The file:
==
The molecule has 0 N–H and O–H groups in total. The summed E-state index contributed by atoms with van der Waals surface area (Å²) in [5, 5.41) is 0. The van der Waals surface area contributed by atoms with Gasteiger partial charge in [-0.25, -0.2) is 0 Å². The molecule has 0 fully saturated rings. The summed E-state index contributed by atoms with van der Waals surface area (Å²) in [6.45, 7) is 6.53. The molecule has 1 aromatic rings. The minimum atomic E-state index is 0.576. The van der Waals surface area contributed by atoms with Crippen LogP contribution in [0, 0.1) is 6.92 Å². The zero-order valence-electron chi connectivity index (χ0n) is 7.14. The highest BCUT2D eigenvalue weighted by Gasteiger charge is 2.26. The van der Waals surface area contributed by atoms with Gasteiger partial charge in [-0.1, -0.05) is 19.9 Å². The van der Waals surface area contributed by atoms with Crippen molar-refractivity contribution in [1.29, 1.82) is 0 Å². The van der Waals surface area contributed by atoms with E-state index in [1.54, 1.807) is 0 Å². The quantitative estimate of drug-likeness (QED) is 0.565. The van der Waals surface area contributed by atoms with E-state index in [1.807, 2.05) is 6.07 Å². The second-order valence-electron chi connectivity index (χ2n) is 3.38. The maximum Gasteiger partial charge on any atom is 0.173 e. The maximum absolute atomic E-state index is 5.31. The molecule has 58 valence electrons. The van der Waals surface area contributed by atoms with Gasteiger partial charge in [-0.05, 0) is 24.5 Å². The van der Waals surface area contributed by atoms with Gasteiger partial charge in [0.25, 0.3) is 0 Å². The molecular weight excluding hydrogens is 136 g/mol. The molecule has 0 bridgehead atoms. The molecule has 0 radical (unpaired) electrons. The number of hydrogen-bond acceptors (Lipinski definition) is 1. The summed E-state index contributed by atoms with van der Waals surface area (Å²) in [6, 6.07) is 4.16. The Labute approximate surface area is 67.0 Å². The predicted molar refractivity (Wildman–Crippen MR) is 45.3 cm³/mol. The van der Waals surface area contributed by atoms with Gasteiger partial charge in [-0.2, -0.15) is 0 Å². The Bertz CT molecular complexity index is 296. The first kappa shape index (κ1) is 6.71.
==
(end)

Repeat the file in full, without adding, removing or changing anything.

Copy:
The molecule has 0 N–H and O–H groups in total. The summed E-state index contributed by atoms with van der Waals surface area (Å²) in [5, 5.41) is 0. The van der Waals surface area contributed by atoms with Gasteiger partial charge in [-0.25, -0.2) is 0 Å². The molecule has 0 fully saturated rings. The summed E-state index contributed by atoms with van der Waals surface area (Å²) in [6.45, 7) is 6.53. The molecule has 1 aromatic rings. The minimum atomic E-state index is 0.576. The van der Waals surface area contributed by atoms with Crippen LogP contribution in [0, 0.1) is 6.92 Å². The zero-order valence-electron chi connectivity index (χ0n) is 7.14. The highest BCUT2D eigenvalue weighted by Gasteiger charge is 2.26. The van der Waals surface area contributed by atoms with Gasteiger partial charge in [-0.1, -0.05) is 19.9 Å². The van der Waals surface area contributed by atoms with Crippen molar-refractivity contribution in [1.29, 1.82) is 0 Å². The van der Waals surface area contributed by atoms with E-state index in [1.54, 1.807) is 0 Å². The quantitative estimate of drug-likeness (QED) is 0.565. The van der Waals surface area contributed by atoms with E-state index in [1.807, 2.05) is 6.07 Å². The second-order valence-electron chi connectivity index (χ2n) is 3.38. The maximum Gasteiger partial charge on any atom is 0.173 e. The maximum absolute atomic E-state index is 5.31. The molecule has 58 valence electrons. The van der Waals surface area contributed by atoms with Gasteiger partial charge in [-0.05, 0) is 24.5 Å². The van der Waals surface area contributed by atoms with Gasteiger partial charge in [0.25, 0.3) is 0 Å². The molecular weight excluding hydrogens is 136 g/mol. The molecule has 0 bridgehead atoms. The molecule has 0 radical (unpaired) electrons. The number of hydrogen-bond acceptors (Lipinski definition) is 1. The summed E-state index contributed by atoms with van der Waals surface area (Å²) in [6, 6.07) is 4.16. The Labute approximate surface area is 67.0 Å². The predicted molar refractivity (Wildman–Crippen MR) is 45.3 cm³/mol. The van der Waals surface area contributed by atoms with Gasteiger partial charge in [-0.2, -0.15) is 0 Å². The Bertz CT molecular complexity index is 296. The first kappa shape index (κ1) is 6.71.